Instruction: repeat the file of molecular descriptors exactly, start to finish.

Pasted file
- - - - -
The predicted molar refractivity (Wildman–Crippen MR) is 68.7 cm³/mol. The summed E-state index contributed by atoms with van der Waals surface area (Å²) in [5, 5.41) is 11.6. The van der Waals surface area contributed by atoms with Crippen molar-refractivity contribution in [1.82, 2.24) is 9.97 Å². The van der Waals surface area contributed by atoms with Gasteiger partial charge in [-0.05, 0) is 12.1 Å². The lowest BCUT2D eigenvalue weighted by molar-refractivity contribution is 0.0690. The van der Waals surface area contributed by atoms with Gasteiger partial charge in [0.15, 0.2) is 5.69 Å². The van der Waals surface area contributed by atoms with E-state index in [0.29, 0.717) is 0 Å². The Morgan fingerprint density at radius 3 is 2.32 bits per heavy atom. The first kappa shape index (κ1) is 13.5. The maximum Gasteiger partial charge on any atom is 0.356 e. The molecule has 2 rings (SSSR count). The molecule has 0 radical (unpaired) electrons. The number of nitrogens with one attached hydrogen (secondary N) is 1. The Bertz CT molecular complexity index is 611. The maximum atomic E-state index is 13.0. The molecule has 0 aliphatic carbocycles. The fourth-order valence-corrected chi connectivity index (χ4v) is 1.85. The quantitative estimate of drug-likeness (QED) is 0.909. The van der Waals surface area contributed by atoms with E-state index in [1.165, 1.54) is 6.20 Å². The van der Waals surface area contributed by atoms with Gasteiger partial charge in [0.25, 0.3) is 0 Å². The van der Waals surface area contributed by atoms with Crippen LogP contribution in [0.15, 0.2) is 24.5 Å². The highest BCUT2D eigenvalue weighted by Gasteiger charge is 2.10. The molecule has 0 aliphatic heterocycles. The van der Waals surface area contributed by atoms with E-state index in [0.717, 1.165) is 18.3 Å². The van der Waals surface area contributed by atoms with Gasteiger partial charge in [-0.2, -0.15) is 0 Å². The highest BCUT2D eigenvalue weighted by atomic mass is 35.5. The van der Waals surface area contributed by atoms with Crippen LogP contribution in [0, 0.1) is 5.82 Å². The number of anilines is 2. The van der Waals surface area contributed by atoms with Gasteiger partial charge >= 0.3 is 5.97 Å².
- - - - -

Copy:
The predicted molar refractivity (Wildman–Crippen MR) is 68.7 cm³/mol. The summed E-state index contributed by atoms with van der Waals surface area (Å²) in [5, 5.41) is 11.6. The van der Waals surface area contributed by atoms with Crippen molar-refractivity contribution in [1.82, 2.24) is 9.97 Å². The van der Waals surface area contributed by atoms with Gasteiger partial charge in [-0.05, 0) is 12.1 Å². The lowest BCUT2D eigenvalue weighted by molar-refractivity contribution is 0.0690. The van der Waals surface area contributed by atoms with Gasteiger partial charge in [0.15, 0.2) is 5.69 Å². The van der Waals surface area contributed by atoms with E-state index in [0.29, 0.717) is 0 Å². The Morgan fingerprint density at radius 3 is 2.32 bits per heavy atom. The first kappa shape index (κ1) is 13.5. The maximum Gasteiger partial charge on any atom is 0.356 e. The molecule has 2 rings (SSSR count). The molecule has 0 radical (unpaired) electrons. The number of nitrogens with one attached hydrogen (secondary N) is 1. The Bertz CT molecular complexity index is 611. The maximum atomic E-state index is 13.0. The molecule has 0 aliphatic carbocycles. The fourth-order valence-corrected chi connectivity index (χ4v) is 1.85. The quantitative estimate of drug-likeness (QED) is 0.909. The van der Waals surface area contributed by atoms with E-state index in [1.165, 1.54) is 6.20 Å². The van der Waals surface area contributed by atoms with Gasteiger partial charge in [0.25, 0.3) is 0 Å². The van der Waals surface area contributed by atoms with Crippen LogP contribution in [0.15, 0.2) is 24.5 Å². The highest BCUT2D eigenvalue weighted by Gasteiger charge is 2.10. The molecule has 0 aliphatic heterocycles. The van der Waals surface area contributed by atoms with E-state index in [0.717, 1.165) is 18.3 Å². The van der Waals surface area contributed by atoms with Gasteiger partial charge in [-0.2, -0.15) is 0 Å². The highest BCUT2D eigenvalue weighted by atomic mass is 35.5. The van der Waals surface area contributed by atoms with Crippen LogP contribution in [0, 0.1) is 5.82 Å². The number of anilines is 2. The van der Waals surface area contributed by atoms with Gasteiger partial charge >= 0.3 is 5.97 Å².